I have finally understood that there is no connection, at least in the US, between Jewishness and support for Israel (or its opposite). I was prompted to start thinking about this by the news that J Street has been caught taking money from those who are, shall we say, less than supportive of the continuing existence of a Jewish state; and today, that J Street and Brit Tzedek are planning to cooperate, and perhaps merge.
I couldn’t think of a nicer couple! These groups are similar in that they both have mostly Jewish members, they both claim to be pro-Israel, but both advocate policies that oppose those of the state of Israel — and which in my opinion are inimical to its survival.
The fact is that there are those who support Israel, those who don’t care and those who hate Israel passionately, and it has little to do with whether one’s parents were Jewish or not. The correlation between Judaism and support for Israel exists only for certain Orthodox denominations, which represent a small minority of American Jews.
In the US, part of the platform of much of the Left includes the position that Israel is an apartheid nation which is colonizing land that belongs to indigenous Palestinian Arabs. Our own local ‘peace’ group, Peace Fresno, calls for a Palestinian right of return. Some ‘peace’ that would bring!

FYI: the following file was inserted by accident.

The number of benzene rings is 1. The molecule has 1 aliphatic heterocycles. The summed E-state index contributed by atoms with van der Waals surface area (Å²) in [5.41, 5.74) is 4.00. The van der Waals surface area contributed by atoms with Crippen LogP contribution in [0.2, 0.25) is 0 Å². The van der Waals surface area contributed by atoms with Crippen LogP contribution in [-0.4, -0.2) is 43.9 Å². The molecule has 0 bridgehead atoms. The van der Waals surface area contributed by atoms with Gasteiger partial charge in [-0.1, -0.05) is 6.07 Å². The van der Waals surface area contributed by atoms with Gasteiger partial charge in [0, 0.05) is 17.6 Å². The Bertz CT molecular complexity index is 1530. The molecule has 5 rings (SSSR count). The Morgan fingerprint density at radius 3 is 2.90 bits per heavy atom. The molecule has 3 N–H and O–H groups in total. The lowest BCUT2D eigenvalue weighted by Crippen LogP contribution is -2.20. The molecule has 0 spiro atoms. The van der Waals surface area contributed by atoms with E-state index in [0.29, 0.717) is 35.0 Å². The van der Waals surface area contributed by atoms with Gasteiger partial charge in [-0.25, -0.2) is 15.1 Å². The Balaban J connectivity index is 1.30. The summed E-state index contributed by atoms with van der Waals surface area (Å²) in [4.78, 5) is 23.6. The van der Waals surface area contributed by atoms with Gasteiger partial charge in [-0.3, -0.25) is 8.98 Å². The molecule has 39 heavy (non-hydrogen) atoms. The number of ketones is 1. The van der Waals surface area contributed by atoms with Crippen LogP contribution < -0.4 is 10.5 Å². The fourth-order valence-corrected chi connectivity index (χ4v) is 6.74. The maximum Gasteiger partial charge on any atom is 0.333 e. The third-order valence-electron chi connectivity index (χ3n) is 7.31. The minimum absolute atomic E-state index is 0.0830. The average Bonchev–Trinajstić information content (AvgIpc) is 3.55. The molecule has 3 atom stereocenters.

Many Jews belong to Peace Fresno and similar organizations. They got there by different routes. Some simply have no interest in Judaism or belong to the aggressively anti-religious left-wing tradition, and therefore don’t have to deal with the contradiction between their position and the biblical relationship of Jews to the Land of Israel.
Others may be affiliated with Reform or Reconstructionist congregations. These movements have de-emphasized ‘ritual’ commandments and belief in the historicity of the Torah, and emphasized ‘ethical’ commandments. Many of their adherents — even some rabbis — have slid down the slippery slope from ‘ethical commandments’ to ‘progressive politics’. Some have given up on Judaism and become Unitarian Universalists.
So, no more grumbling from me about Jews that hate Israel.
But in return, please don’t tell me that a Jew’s opinion about the Middle East carries any more weight than anyone else’s. Especially when that Jew happens to be a member of the anti-Zionist J Street or Brit Tzedek organizations (or Neturei Karta , for that matter).
I have just now discovered that Daniel Pipes said almost exactly the same thing yesterday. As usual, he said it better than I did:
…it’s inaccurate to assume Jews support Israel. That assumption also has two regrettable implications: it privileges anti-Zionists among them (“I’m Jewish but … “) even as it marginalizes non-Jewish Zionists.